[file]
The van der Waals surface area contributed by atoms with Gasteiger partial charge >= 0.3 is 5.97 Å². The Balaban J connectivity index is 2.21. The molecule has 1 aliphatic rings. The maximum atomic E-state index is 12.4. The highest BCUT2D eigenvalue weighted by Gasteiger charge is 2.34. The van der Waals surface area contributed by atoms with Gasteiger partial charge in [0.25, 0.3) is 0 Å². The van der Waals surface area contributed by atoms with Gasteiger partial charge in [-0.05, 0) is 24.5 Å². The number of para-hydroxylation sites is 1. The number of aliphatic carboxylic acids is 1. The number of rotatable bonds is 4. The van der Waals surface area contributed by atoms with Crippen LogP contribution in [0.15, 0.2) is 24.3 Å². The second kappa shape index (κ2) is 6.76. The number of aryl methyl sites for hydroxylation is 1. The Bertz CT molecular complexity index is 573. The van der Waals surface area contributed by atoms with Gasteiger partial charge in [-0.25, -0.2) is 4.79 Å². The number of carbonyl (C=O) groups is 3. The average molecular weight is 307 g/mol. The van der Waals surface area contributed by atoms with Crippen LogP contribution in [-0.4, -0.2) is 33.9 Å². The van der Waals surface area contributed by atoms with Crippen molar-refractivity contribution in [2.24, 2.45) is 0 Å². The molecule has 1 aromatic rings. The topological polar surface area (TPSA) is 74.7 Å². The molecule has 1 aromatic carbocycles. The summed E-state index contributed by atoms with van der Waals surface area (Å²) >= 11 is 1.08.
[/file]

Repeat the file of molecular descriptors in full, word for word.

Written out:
The van der Waals surface area contributed by atoms with Gasteiger partial charge >= 0.3 is 5.97 Å². The Balaban J connectivity index is 2.21. The molecule has 1 aliphatic rings. The maximum atomic E-state index is 12.4. The highest BCUT2D eigenvalue weighted by Gasteiger charge is 2.34. The van der Waals surface area contributed by atoms with Gasteiger partial charge in [0.25, 0.3) is 0 Å². The van der Waals surface area contributed by atoms with Gasteiger partial charge in [-0.05, 0) is 24.5 Å². The number of para-hydroxylation sites is 1. The number of aliphatic carboxylic acids is 1. The number of rotatable bonds is 4. The van der Waals surface area contributed by atoms with Crippen LogP contribution in [0.15, 0.2) is 24.3 Å². The second kappa shape index (κ2) is 6.76. The number of aryl methyl sites for hydroxylation is 1. The Bertz CT molecular complexity index is 573. The van der Waals surface area contributed by atoms with Gasteiger partial charge in [-0.25, -0.2) is 4.79 Å². The number of carbonyl (C=O) groups is 3. The average molecular weight is 307 g/mol. The van der Waals surface area contributed by atoms with Crippen LogP contribution in [-0.4, -0.2) is 33.9 Å². The van der Waals surface area contributed by atoms with Crippen molar-refractivity contribution in [2.24, 2.45) is 0 Å². The molecule has 1 aromatic rings. The topological polar surface area (TPSA) is 74.7 Å². The molecule has 1 aromatic carbocycles. The summed E-state index contributed by atoms with van der Waals surface area (Å²) >= 11 is 1.08.